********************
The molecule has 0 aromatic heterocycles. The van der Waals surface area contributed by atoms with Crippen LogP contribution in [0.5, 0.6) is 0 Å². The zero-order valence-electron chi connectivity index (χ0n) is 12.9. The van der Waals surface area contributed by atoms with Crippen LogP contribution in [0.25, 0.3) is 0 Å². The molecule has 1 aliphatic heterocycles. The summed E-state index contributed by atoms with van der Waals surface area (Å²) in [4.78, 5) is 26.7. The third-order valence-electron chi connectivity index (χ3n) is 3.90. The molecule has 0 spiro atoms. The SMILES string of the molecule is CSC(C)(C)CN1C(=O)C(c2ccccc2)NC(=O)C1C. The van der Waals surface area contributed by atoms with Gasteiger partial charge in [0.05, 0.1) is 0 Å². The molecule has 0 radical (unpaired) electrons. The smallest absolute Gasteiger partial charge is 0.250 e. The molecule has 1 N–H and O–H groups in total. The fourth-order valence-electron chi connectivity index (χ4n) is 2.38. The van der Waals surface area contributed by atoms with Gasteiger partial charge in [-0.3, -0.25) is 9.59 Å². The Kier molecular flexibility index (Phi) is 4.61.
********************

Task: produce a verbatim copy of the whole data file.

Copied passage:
The molecule has 0 aromatic heterocycles. The van der Waals surface area contributed by atoms with Crippen LogP contribution in [0.5, 0.6) is 0 Å². The zero-order valence-electron chi connectivity index (χ0n) is 12.9. The van der Waals surface area contributed by atoms with Crippen LogP contribution in [0.25, 0.3) is 0 Å². The molecule has 1 aliphatic heterocycles. The summed E-state index contributed by atoms with van der Waals surface area (Å²) in [4.78, 5) is 26.7. The third-order valence-electron chi connectivity index (χ3n) is 3.90. The molecule has 0 spiro atoms. The SMILES string of the molecule is CSC(C)(C)CN1C(=O)C(c2ccccc2)NC(=O)C1C. The van der Waals surface area contributed by atoms with Gasteiger partial charge in [0.05, 0.1) is 0 Å². The molecule has 0 radical (unpaired) electrons. The smallest absolute Gasteiger partial charge is 0.250 e. The molecule has 1 N–H and O–H groups in total. The fourth-order valence-electron chi connectivity index (χ4n) is 2.38. The van der Waals surface area contributed by atoms with Gasteiger partial charge in [-0.3, -0.25) is 9.59 Å². The Kier molecular flexibility index (Phi) is 4.61.